Q: I want to get back to the legal wrangling, which was among the most eye-opening sections of I Went Down To St. James Infirmary, but first a quick digression.
You hipped me to this post detailing Louis Armstrong’s various takes on the song. Vis a vis the 1928 recording, the author remarks that the “record must have sold quite well because a score of ‘St. James Infirmary’ records hit the market in 1929 and 1930.” What do we — or can we — know about sales of that recording at the time? Was the Armstrong a “hit,” as they say?
A: One of the appendices in the book details the versions of the song that were released between February 25th, 1927 and December 23rd, 1930. Armstrong’s version was recorded on December 12th, 1928, but wasn’t released until February of 1929. The Primrose copyright was registered on March 4th. The next versions didn’t appear until October — by The Hokum Boys — and then three more recordings were released the next month, including an instrumental version by Kansas City Frank. The song was really heating up the airwaves by this time, and seven or eight new versions appeared in January of 1930.
This was when Denton and Haskins released the sheet music labeled “St. James Infirmary or Those Gambler’s Blues also known as St. Joe’s Infirmary.” [Below right.] Mills launched a law suit and simultaneously copyrighted — again as Joe Primrose — a new “St. James Infirmary,” as a variation on a traditional song, with new lyrics: “Tho’ she treated me mean and lowdown, Somehow I didn’t care, Now my soul is sick and weary, I hope we’ll meet again up there.” I think he did this as a cushion, in case Denton and Haskins won their right to market the sheet music. One of those January releases was by The Ten Black Berries (aka Duke Ellington and his Orchestra) with Mills himself — as “Sunny Smith” — handling the vocals.
Here I have to note that racially integrated music groups didn’t exist yet, although Mills had tried to put some racially mixed groups together in the recording studio. Part of the reason was discriminatory, but it was also due to the record companies insistence on classifying their releases; there was no category for this.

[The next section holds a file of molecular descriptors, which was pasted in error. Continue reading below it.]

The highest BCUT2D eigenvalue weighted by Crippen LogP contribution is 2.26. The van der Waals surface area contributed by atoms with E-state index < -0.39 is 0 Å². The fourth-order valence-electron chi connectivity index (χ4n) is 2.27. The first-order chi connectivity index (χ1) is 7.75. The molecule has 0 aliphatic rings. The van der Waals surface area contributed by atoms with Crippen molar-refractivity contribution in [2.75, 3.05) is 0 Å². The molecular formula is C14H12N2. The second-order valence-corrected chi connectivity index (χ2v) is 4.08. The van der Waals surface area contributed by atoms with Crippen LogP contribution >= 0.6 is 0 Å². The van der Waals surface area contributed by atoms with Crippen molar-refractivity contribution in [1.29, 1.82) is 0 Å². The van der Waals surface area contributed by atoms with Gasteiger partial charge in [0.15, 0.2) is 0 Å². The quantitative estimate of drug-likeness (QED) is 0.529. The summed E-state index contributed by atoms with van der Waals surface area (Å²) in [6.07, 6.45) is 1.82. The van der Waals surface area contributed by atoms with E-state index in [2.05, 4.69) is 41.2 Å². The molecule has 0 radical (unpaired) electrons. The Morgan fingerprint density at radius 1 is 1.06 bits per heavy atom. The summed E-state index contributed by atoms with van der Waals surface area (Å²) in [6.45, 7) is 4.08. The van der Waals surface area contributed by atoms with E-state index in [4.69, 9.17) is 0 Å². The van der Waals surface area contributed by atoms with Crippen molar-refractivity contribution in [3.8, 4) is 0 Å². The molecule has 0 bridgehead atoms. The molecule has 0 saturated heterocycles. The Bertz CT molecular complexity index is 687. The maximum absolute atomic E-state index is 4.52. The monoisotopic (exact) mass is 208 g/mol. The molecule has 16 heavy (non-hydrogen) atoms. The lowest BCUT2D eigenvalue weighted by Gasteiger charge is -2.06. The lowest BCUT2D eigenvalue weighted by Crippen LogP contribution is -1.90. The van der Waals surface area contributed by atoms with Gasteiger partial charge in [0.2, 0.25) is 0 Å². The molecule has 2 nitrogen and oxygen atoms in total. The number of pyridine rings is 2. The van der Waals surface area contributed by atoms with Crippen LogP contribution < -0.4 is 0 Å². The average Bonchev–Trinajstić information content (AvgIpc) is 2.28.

Anyway . . . Mills’ group, Mills’ Merry Makers, also released the song, with a sixteen-year-old Jack Teagarden handling the vocals. I remember, Rob, your comments on this version in Letters from New Orleans: Jack “delivers a take that works so hard to get the verb tense right that it sounds like a grammar teacher delivered it” and he thereby “misses the mysticism and the nastiness” in the song. That’s good. Both these versions — The Ten Black Berries (using the Armstrong/Redman arrangement) and Mills’ Merry Makers — were based on the second copyrighted version.
Eight more recordings came out before the end of 1930. I mean, this song was really hopping! By March of 1930 — one year after Armstrong’s version hit the streets — over 37,000 copies of the sheet music had been sold by Gotham Music Service, Inc. (the publishing arm of Mills Music). It was a valuable commodity, and continued to gain value. Within two years of its release it had sold over 200,000 records and was considered one of the hottest sheet music sellers in the country.
These were really big numbers for the 1930s. It was the start of The Depression. Victor’s total record sales had dropped by over 50% between 1929 and 1930, and in 1931 were a third of the previous years’ sales. But “SJI” was like a galloping race horse, nothing seemed to impede its momentum. Armstrong’s version remained the model, and was undoubtedly one of the biggest hits of those early Depression years.
That’s interesting. I’ve always had trouble gauging the “hit” level — I knew enough about the way the “song plugger” stuff worked, and the sort of overlap between sheet music and actual record sales as revenue streams (I think that transition was in its final phase by this time), and it always made wonder if a lot of versions was a sign of a hit, or just a sign that something was being pushed. So I’d never never seen sales figures before — there wasn’t like a Billboard Top 40 in those days, was there? Was it hard to locate that data, number of records sold, sheet music sold?
I would love to get hold of sales sheets for OKeh around this time. I’ve got no idea if they exist, though, and no idea how to locate them if they do. I got most of those numbers from a 1930s court case, where lawyers for Gotham/Mills Music were showing what a valuable commodity they had in “St. James Infirmary.”